The family trio, Me, Cousin, and Mom
Pure Luck Dairy hosts workshops twice a year, in the Spring and Fall, and I had my turn at it this past weekend. As our business's name implies, we know cheese from start to finish. Only having witnessed the cheesemaking process, I anxiously anticipated my chance to understand it from experience. As I said on the first day of the workshop, during our introductions, I spend a lot of time with cheese AFTER it is made, but desired to know cheese better from its birth...milk to curd. For this cheesemaking expedition, I brought along my mom and cousin, otherwise known as the Dairymaid Assistants. Unsure of how much fun they would have, I was pleasantly surprised when they showed ongoing enthusiasm to learn more about cutting curd, goat life, and cultures throughout the weekend. It probably helped that the teachers of the workshop, Amelia and Gitana, were such warm and engaging teachers.
Tara and Gitana practicing the "Clean Break Test" on our cheese.
We arrived Friday afternoon to get started on our Sainte Maure and fresh Chevre. These two cheeses start with the same base recipe, but differ in what you do after you scoop the curd into the molds. Sainte Maure takes on a cylindrical form, is then dusted with vegetable ash and salt, then sprayed with a white mold. The spraying took place on the third day, and will take a few weeks for the mold to develop.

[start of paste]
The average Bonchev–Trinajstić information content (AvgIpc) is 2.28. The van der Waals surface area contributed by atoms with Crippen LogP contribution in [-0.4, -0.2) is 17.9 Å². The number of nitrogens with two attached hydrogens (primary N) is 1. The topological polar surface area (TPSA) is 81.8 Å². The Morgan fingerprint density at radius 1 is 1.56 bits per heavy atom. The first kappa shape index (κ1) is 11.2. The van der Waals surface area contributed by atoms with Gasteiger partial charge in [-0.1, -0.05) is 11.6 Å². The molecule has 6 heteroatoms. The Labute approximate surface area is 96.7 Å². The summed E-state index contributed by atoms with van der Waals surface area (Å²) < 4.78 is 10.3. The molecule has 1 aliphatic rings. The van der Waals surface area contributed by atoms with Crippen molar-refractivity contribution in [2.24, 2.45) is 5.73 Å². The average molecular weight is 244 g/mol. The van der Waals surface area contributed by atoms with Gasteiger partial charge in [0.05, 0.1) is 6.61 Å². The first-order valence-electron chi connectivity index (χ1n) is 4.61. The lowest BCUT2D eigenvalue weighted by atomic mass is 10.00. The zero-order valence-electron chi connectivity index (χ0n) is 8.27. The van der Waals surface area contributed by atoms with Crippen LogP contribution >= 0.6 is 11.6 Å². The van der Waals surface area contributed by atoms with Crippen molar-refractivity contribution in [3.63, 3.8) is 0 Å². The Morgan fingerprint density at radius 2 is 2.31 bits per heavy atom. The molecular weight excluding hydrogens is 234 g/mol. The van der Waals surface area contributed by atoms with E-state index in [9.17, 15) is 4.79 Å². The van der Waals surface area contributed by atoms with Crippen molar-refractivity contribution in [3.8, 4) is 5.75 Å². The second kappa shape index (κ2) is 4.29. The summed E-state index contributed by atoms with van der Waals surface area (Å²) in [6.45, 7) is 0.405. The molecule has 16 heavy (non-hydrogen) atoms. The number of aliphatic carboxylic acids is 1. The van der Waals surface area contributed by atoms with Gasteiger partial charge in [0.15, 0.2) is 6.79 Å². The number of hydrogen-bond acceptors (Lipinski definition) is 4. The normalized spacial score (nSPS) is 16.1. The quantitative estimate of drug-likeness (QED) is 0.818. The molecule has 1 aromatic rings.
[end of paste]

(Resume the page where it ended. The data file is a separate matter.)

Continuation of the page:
That's Tara with her Sainte Maure, pre-mold spores.
On that first day, we also milked goats!! It took me a while to figure out my way around a goat teet, but eventually milk did flow. Believe me, there is a technique involved.
Of all the things I learned during the workshop, there is one thing about cheesemaking I'd like to draw attention to -- it is an art. For example, hand-salting. There are several ways to salt your cheese and hand-salting is one way. It is the riskiest option when it comes to consistency, but Amelia and the cheese crew all have what it takes to do the job well. There is quite a bit of science involved with cheesemaking, but so much art as well. After watching Amelia, the other workshoppers, and myself salt our cheeses, I saw just how varied the approach can be. This is only one aspect of the process. Consider the milk source, the food of the goats, their lifestyle, temperature, humidity, timing....there are plenty of variables in the process that turn this science into an art form. Just as in the kitchen, a recipe is only as good as the cook can make it.
So if you plan to make cheese, I highly suggest a visit to Pure Luck, or any of the other artisan cheesemakers in Texas. Glean all you can, then go make it your own. We'll be here ready to take it to market!
Amelia salting a chevre.